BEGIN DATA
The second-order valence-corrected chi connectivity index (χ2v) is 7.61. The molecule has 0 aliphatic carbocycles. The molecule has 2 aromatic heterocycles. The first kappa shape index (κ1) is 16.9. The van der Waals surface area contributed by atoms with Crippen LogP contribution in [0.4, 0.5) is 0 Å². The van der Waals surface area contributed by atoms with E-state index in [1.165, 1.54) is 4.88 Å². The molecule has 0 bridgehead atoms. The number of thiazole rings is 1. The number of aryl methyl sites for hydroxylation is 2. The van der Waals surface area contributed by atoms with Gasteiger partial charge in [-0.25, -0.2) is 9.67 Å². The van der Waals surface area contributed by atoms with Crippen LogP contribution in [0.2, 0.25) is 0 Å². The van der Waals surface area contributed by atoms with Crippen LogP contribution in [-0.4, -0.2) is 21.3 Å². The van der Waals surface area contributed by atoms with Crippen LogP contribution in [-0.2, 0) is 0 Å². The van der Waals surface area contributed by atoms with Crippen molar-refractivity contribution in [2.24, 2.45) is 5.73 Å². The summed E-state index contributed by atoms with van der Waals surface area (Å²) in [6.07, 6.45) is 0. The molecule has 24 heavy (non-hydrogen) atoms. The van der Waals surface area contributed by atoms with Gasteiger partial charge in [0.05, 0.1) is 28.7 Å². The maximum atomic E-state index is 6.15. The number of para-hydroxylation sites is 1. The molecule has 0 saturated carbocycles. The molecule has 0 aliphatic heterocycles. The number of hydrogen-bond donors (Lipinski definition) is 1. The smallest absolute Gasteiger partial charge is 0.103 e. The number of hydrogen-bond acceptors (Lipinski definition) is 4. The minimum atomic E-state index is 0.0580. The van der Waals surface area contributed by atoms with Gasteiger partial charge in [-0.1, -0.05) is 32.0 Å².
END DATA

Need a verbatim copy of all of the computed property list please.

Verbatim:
The second-order valence-corrected chi connectivity index (χ2v) is 7.61. The molecule has 0 aliphatic carbocycles. The molecule has 2 aromatic heterocycles. The first kappa shape index (κ1) is 16.9. The van der Waals surface area contributed by atoms with Crippen LogP contribution in [0.4, 0.5) is 0 Å². The van der Waals surface area contributed by atoms with E-state index in [1.165, 1.54) is 4.88 Å². The molecule has 0 bridgehead atoms. The number of thiazole rings is 1. The number of aryl methyl sites for hydroxylation is 2. The van der Waals surface area contributed by atoms with Gasteiger partial charge in [-0.25, -0.2) is 9.67 Å². The van der Waals surface area contributed by atoms with Crippen LogP contribution in [0.2, 0.25) is 0 Å². The van der Waals surface area contributed by atoms with Crippen LogP contribution in [-0.4, -0.2) is 21.3 Å². The van der Waals surface area contributed by atoms with Crippen LogP contribution in [-0.2, 0) is 0 Å². The van der Waals surface area contributed by atoms with Crippen molar-refractivity contribution in [2.24, 2.45) is 5.73 Å². The summed E-state index contributed by atoms with van der Waals surface area (Å²) in [6.07, 6.45) is 0. The molecule has 24 heavy (non-hydrogen) atoms. The van der Waals surface area contributed by atoms with Gasteiger partial charge in [0.05, 0.1) is 28.7 Å². The maximum atomic E-state index is 6.15. The number of para-hydroxylation sites is 1. The molecule has 0 saturated carbocycles. The molecule has 0 aliphatic heterocycles. The number of hydrogen-bond donors (Lipinski definition) is 1. The smallest absolute Gasteiger partial charge is 0.103 e. The number of hydrogen-bond acceptors (Lipinski definition) is 4. The minimum atomic E-state index is 0.0580. The van der Waals surface area contributed by atoms with Gasteiger partial charge in [-0.1, -0.05) is 32.0 Å².